Proclamations by demographers about the coming white minority are used by both liberals and conservatives to promise inevitable political change. Liberals discuss how minorities outnumbering whites will signal as intense power shift in politics that will usher in an unprecedented age of progress and liberalism, and conservatives fear that they will lose their country to the brown hoards resting just over the horizon. But sociologist George Yancey, in Whois White?, questions the very demographers claiming that a white minority is certain. Yancey argues that demographers cannot account for shifting racial boundaries when making their predictions. So while their raw numbers may be correct, their racial predictions are probably incorrect because racial categories are always changing.

    According to Yancey, demographers made similar predictions in the early 1900s, but they couldn’t predict that groups that were non-white at the time would become white within their prediction period. He argues that we are due for a similar transformation today, that as the number of non-white minorities increases, groups will be cherry-picked for inclusion into the elite social club that is American whiteness. The two groups he has pegged as prime candidates for inclusion in the 21st century are Asian Americans and Latinos.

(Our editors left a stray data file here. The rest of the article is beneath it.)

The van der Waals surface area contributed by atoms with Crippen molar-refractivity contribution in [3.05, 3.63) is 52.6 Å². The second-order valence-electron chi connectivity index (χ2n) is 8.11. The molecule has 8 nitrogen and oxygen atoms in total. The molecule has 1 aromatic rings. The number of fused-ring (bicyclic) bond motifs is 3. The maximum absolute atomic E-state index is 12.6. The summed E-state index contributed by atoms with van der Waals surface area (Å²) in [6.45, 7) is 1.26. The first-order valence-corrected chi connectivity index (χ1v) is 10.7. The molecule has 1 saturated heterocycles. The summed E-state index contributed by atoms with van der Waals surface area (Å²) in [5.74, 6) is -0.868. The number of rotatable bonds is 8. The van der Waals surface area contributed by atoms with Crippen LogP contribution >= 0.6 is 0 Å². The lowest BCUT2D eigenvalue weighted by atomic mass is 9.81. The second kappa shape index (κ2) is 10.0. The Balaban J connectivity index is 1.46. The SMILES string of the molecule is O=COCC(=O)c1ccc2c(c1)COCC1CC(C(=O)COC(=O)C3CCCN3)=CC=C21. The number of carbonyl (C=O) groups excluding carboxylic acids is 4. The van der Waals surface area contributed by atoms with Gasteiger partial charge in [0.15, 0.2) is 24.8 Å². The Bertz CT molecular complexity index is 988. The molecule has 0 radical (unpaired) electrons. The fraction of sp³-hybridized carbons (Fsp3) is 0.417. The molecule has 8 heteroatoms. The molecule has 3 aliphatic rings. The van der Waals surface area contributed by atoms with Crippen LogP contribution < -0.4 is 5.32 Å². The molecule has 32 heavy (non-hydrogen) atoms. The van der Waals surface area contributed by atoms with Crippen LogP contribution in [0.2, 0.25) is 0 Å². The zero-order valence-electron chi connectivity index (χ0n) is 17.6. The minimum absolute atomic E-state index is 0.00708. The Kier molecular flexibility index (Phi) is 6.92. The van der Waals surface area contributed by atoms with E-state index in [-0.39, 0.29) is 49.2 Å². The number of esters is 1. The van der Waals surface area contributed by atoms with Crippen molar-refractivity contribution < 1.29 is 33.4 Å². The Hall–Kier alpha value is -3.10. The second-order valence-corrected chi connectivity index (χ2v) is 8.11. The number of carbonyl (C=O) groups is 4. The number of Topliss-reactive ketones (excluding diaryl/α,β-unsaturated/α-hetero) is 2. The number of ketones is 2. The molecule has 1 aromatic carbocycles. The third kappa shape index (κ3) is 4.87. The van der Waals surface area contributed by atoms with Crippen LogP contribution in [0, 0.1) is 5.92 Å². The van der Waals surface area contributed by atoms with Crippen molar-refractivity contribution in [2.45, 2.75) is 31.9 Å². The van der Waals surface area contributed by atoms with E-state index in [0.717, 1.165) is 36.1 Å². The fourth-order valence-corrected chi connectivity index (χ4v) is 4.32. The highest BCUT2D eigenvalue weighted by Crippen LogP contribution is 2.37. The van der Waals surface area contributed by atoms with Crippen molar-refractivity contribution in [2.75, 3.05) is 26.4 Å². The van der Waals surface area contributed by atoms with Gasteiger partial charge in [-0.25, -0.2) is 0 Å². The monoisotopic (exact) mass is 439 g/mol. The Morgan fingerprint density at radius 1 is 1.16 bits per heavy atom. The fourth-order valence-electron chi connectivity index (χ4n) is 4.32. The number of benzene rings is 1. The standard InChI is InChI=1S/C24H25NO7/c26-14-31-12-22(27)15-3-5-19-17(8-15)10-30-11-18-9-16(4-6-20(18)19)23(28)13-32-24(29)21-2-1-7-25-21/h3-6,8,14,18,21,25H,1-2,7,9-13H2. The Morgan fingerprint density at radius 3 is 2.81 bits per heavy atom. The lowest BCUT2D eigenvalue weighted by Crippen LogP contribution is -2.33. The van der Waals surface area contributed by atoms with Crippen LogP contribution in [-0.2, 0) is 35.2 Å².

• The Ladies Vanish – A startling article about the contract labor that enables the “app economy” and how it makes the laborers invisible.

    It is precisely the feeling of magic—the instant gratification of desire being met the very moment it’s felt—on which the apps market themselves. The entire discourse surrounding the app economy centers on the thrilling ease achieved by high tech efficiency: it’s this magic that the apps sell, the thing that differentiates them from traditional modes of purchase. Because otherwise the consumer is just getting a cab ride, just buying groceries, just hiring a housecleaner.

    It’s like magic, but it’s not magic. The magic is founded on grossly underpaid, casualized labor. Press a button and a human being is dispatched to do menial work. Press a button and an independent contractor, without the same rights and protections as an employee, springs into action. Amazon’s Mechanical Turk is merely the most literal and obvious manifestation of this trend. The actual magic trick is making the worker disappear.

  • “Brown and Queer in America”: On Being a Bridge – An account of straddling the intersections.

    But now you know that when you are both brown and queer in America, you have to interpret for everyone — your liberal straight friends from your old life, your queer friends from your new one, your pragmatic family that believes you can think your way out of any uncomfortable taste or tendency if you try hard enough. You’ll have to be the lens through which “progressive” America, where you learned to think, can view the “traditional,” “conservative” culture you come from — you know the one, where Hijra is a gender you can put on your I.D. card, and you’re named after a female incarnation of a male god — and vice-versa. It doesn’t feel like a superpower anymore; it feels like a burden you do not want to bear.

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An ice hockey fan from north of Boston and the genre's most beloved troll, Ridley enjoys reading contemporary and historical romance, as well as the odd erotica novel. As someone who uses a wheelchair, she takes a particular interest in disability themes.